It’s easy for outsiders looking in to confuse Thailand with Bangkok and Pattaya.
But there’s more to one of the most visited countries in the world than Khao San Road, ladyboys, ping pong shows and flashy bars. Really.
A good friend of mine once said it perfectly: “Expats complain all the time they’re bored, well it’s because they don’t think further than the alcohol and parties – Thailand has so much more to offer.”
And thanks to him and few other explorers, I’ve been able to visit a dewy city located on the border of Burma and Thailand: Pilok, swim in Petchaburi, kayak in Khao Sook, drink champagne in Chet Sao Noi, hike in the Phraya Nakhon Cave, and stay overnight in one of my favourite towns, Kanchanaburi.
Sharing some photos from a few weekends ago:
Feasted on grilled fish, som tam (Thai papaya salad), grilled chicken and sticky rice. Grabbed some drinks, plastic cups and lazed around in the sun.
The waterfall we visited is nearby the famous Erawan Waterfalls and just as majestic but without the throngs of tourists. We were pretty much by ourselves.
The destination took a three to four hours drive – plenty of gas station and washroom breaks. We spent a day and a half in fresh clear water and stuffed ourselves with snacks and wine before returning to the city completely refreshed.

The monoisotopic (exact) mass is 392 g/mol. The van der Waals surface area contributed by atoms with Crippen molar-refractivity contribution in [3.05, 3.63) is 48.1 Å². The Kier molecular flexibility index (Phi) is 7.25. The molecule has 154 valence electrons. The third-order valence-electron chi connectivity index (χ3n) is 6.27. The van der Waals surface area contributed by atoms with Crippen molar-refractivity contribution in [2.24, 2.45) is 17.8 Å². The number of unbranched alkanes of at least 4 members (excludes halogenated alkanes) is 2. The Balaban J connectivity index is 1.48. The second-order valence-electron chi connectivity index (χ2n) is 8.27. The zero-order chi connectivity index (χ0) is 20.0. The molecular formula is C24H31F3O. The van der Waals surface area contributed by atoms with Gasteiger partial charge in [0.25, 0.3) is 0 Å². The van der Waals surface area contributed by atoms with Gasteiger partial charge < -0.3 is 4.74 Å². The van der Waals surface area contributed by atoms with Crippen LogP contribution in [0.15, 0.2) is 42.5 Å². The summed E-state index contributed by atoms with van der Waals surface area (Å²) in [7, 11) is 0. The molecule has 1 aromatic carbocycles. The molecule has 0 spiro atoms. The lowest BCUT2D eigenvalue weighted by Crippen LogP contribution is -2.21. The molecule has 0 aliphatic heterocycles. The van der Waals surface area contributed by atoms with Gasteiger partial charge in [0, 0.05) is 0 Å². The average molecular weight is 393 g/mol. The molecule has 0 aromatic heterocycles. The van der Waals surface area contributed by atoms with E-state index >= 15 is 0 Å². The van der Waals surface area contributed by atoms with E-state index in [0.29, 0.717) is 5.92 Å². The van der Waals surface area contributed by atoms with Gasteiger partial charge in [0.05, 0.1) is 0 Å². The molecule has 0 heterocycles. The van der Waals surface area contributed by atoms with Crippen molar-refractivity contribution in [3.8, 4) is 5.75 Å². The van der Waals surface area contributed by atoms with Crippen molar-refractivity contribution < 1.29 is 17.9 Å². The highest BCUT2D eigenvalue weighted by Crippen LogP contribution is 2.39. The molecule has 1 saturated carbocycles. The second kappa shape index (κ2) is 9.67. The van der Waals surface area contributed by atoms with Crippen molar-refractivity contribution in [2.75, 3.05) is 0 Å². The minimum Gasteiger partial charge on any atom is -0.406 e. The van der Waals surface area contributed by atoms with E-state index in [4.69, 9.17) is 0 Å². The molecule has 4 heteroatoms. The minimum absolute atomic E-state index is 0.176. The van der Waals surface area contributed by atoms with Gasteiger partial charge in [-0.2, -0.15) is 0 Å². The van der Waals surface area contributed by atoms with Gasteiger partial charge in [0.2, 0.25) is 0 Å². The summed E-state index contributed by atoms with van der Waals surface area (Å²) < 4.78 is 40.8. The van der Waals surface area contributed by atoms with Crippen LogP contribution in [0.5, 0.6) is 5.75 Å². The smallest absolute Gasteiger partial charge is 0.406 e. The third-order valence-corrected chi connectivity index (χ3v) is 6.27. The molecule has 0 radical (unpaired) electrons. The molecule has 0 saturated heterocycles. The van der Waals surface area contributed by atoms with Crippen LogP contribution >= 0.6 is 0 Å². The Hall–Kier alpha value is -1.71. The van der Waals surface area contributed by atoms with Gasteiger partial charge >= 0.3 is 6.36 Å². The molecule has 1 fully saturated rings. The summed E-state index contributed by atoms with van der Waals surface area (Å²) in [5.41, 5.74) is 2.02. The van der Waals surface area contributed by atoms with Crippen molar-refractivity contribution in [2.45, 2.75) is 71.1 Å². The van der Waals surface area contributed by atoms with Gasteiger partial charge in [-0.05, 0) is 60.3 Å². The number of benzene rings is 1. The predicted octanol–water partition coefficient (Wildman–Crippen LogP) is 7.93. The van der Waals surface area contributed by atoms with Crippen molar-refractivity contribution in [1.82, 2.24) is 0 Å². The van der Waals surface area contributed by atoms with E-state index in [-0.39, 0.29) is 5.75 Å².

Take advantage of Thailand’s road infrastructure and be amazed by the elements.
The entrance fee to national parks in Thailand has a foreigner and local fee – usually 10X difference (please don’t complain as foreigners tend to make much more than locals). Foreigner price: around 300 – 350 THB
Apologies, don’t remember the name of the accommodation as my friend booked it but can share on a map
The canteen food at the waterfall is terrible, which is not something I say often about Thai food, so eat beforehand
They don’t let you take food or drinks to the waterfalls
Alone as in there can be crowds of people around you, but you’re not talking to them, engaging in conversation or even sharing eye contact. You’re plugged into your own thoughts, ideas and paranoia.
The city, no matter how big, becomes too familiar, too concrete and claustrophobic. It’s not rare if my bag is stuffed with a swimsuit and a plane ticket, ready to hit the waves at every given opportunity.
So last month, I made a short trip to Phuket to meet L for a long weekend, almost one year since we were last in the south of Thailand.
The first day was strictly for myself. I caught up with reading, listened to multiple podcasts (ask me about online dating, satanism, or the Great Pyramids), took a midnight dip outside my hotel room and even squeezed in a morning work out at 6:30am.
Good food, the ocean and my own company is good for the soul. Solitary relaxation from time to time is almost absolutely necessary for me to function as a human being. Here’s my trip in a few snapshots:
My taxi was around 800 THB from airport to the hotel and took approximately 1.5 hours, whereas Grab would have cost me well over 1,000 THB
I don’t usually splurge on hotels, especially in Thailand where budget is quite comfortable, but this weekend was dedicated to optimum relaxation and the hotel was well worth it
Walk around Old Phuket, eat to your heart’s content, forget calories
Rent a car to get around if you are staying in the south of the island
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